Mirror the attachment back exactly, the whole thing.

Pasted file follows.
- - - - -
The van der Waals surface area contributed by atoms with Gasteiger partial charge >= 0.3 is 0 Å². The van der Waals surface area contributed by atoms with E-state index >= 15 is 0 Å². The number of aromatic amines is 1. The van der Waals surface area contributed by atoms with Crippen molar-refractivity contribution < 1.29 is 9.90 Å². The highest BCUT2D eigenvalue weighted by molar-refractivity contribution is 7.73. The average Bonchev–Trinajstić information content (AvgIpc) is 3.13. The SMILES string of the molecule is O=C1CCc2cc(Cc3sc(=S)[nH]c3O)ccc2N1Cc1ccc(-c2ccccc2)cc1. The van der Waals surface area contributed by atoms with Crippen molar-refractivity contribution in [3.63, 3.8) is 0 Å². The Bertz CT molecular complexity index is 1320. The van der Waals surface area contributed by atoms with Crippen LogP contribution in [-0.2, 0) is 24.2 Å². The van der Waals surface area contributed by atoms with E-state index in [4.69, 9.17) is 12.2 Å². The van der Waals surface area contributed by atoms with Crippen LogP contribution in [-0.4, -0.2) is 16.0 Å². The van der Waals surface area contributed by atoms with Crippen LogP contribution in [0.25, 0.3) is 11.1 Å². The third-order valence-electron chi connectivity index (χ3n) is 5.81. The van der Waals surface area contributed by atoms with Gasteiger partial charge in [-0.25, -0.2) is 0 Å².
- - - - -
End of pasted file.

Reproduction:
The van der Waals surface area contributed by atoms with Gasteiger partial charge >= 0.3 is 0 Å². The van der Waals surface area contributed by atoms with E-state index >= 15 is 0 Å². The number of aromatic amines is 1. The van der Waals surface area contributed by atoms with Crippen molar-refractivity contribution < 1.29 is 9.90 Å². The highest BCUT2D eigenvalue weighted by molar-refractivity contribution is 7.73. The average Bonchev–Trinajstić information content (AvgIpc) is 3.13. The SMILES string of the molecule is O=C1CCc2cc(Cc3sc(=S)[nH]c3O)ccc2N1Cc1ccc(-c2ccccc2)cc1. The van der Waals surface area contributed by atoms with Crippen molar-refractivity contribution in [3.63, 3.8) is 0 Å². The Bertz CT molecular complexity index is 1320. The van der Waals surface area contributed by atoms with Crippen LogP contribution in [-0.2, 0) is 24.2 Å². The van der Waals surface area contributed by atoms with E-state index in [4.69, 9.17) is 12.2 Å². The van der Waals surface area contributed by atoms with Crippen LogP contribution in [-0.4, -0.2) is 16.0 Å². The van der Waals surface area contributed by atoms with Crippen LogP contribution in [0.25, 0.3) is 11.1 Å². The third-order valence-electron chi connectivity index (χ3n) is 5.81. The van der Waals surface area contributed by atoms with Gasteiger partial charge in [-0.25, -0.2) is 0 Å².